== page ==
In the months before baby’s arrival, Eugene and I started to have many a conversation about who would “be there” for the birth and who would visit immediately after. Whew. Talk about some tension, y’all.
Our plans for the birth were nontraditional by our society’s standards (a story for another time), and I was really adamant about having only Eugene and our birth team, including midwife and my doula, present. To me, birth seemed like a sacred, personal space and I couldn’t imagine having too many people around. Further, we also agreed on limited visitors to meet baby on his birthday. His grandparents and maternal great-grandmother met baby right after he was born and stayed for the day after, but in the days and weeks to follow? I didn’t want ANYONE. I also didn’t have any desire to get out and about, but instead stay home. Weird? Crazy? Impossible?
As we prepared for our new bundle o’joy, I had read about other cultures’ approaches to welcoming new babies and also “mothering the mother.” These traditions spoke to me:
In China, there is the tradition of “sitting the month.” Many Chinese women follow the ancient practice of spending the first 30 days after birth inside, often in the same apartment or room. Their only job is to take care of the baby and rest in order to properly heal. There are extremes to the practice, too (like not showering for those days and only eating cooked foods), but it’s said to be in alignment with Traditional Chinese Medicine of balancing yin and yang, and healing the body.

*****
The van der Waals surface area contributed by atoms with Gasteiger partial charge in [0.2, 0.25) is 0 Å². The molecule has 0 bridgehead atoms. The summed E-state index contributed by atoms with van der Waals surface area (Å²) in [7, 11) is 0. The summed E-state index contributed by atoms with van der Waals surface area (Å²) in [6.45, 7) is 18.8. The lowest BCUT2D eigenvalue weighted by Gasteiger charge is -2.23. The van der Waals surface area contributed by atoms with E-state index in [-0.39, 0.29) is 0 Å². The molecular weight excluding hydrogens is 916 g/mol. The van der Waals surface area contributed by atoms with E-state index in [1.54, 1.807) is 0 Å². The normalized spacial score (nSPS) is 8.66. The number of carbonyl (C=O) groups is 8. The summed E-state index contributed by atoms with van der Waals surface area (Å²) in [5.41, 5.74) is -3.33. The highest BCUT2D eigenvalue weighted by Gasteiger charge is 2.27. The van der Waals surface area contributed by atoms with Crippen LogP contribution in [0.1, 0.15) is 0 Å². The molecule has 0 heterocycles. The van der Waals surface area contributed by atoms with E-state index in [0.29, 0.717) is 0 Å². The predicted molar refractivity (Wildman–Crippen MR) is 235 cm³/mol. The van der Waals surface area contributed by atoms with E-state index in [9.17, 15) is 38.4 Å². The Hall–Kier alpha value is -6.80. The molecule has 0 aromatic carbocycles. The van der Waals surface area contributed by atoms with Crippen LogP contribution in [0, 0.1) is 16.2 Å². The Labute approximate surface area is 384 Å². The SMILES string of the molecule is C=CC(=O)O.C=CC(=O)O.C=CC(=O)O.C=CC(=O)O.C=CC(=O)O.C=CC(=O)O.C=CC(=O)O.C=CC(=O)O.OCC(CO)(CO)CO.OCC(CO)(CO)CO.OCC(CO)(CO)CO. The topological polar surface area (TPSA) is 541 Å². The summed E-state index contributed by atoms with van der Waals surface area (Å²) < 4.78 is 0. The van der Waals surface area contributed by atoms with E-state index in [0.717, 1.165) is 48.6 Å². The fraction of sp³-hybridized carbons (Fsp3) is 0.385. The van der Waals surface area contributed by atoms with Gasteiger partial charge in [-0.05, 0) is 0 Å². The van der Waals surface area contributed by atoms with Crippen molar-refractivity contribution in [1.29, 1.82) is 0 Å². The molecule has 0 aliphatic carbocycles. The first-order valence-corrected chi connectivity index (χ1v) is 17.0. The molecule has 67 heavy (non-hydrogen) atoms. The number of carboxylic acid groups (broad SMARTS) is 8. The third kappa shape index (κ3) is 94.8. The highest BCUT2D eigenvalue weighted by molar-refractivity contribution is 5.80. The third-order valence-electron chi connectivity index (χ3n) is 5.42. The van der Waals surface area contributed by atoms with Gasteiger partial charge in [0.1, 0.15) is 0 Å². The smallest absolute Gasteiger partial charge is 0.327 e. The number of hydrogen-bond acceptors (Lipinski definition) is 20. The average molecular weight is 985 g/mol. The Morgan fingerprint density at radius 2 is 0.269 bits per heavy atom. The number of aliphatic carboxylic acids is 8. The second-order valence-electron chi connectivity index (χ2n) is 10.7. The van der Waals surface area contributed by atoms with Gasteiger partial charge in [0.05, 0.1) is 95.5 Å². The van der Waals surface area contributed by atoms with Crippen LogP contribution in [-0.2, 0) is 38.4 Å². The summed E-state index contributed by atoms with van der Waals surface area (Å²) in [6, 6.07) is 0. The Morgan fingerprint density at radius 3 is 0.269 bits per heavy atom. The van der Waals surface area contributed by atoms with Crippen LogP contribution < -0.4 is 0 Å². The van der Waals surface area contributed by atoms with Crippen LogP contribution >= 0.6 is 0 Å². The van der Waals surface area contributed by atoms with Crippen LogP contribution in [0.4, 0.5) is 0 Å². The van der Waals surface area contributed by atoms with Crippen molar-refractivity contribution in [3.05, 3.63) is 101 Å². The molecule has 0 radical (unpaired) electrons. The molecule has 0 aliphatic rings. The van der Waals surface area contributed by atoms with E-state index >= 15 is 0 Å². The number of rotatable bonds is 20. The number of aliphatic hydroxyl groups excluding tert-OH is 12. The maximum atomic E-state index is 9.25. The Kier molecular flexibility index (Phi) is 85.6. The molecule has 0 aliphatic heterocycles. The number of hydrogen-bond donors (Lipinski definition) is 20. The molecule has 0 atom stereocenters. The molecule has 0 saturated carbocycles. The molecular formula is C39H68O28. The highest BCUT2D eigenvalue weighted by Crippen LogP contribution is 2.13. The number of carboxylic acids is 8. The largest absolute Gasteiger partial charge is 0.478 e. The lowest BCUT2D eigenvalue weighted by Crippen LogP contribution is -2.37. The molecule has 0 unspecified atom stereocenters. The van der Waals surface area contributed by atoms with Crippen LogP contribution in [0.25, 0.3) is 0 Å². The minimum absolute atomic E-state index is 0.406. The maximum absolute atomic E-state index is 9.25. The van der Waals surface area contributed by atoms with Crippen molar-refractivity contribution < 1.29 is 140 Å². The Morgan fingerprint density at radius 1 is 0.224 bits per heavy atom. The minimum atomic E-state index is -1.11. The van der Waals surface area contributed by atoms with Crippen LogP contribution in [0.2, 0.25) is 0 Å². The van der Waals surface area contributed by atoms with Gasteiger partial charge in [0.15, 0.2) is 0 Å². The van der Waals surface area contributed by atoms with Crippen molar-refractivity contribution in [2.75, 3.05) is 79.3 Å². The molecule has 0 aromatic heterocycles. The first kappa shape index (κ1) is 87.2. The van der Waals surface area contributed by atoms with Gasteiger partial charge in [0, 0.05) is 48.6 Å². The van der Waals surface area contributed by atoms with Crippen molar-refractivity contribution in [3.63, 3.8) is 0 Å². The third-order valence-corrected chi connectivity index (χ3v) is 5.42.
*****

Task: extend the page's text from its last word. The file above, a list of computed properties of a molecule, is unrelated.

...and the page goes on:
In Latin America, women practice “La Cuarentena,” the quarantine. The first six weeks after baby are dedicated to nursing and resting, and new mothers abstain from any strenuous activity and certain foods.
In Colonial Times in what is now the United States, women would have a lying-in practice of three to four weeks with the baby. Other women ran the household - cooking, cleaning, taking care of children, etc., so that the new mother could rest and focus on time with the baby.
Do you see? Less about visiting and entertaining and passing the baby, and more about giving the mother time to properly heal, to bond with the baby, to establish nursing (if you choose), and to simply rest. Because...birth is work! For you and for your baby.
We did end up having our own version of “lying-in.” Much of that time was holding the little man, learning how to nurse, discovering what it means to be a mother, and navigating a new relationship with my husband. But, we weren’t in complete isolation. Did my mother end up in the birthing room as baby boy was born? YES. Did our parents stock the pantry and sprinkle flowers all over the house (and rubber duckies, too) after our son’s birth? YES. Did my grandmother come up for almost a week to help with the laundry and groceries? YES. Did we have the most wonderful postpartum doula to help with the house and to help me process the birth? YES. Did we have visitors in and out constantly? Nope.
I write this to encourage you to think about what feels right for YOU immediately postpartum. What are your plans once baby arrives? Have you thought about if you want visitors? Who will “mother” you during this time? How will you ask for help? And, if you’ve already had your baby, what was your postpartum experience like? I really do love to hear from you!
P.S. Our prenatal yoga community has been growing steadily over the past year, and with that comes...babies! And new mothers! Soooo, our offerings are expanding to include a regular Baby & Me class, POSTnatal "Body"shops, and a new Prenatal Yoga series starting in January 2018. The best news? There is a week of FREE CLASSES to check it all out! Please visit this page to learn more about our Mamas & Babies week this January! For the New Year, we're also offering 15% off of these packages until January 10, 2018. <3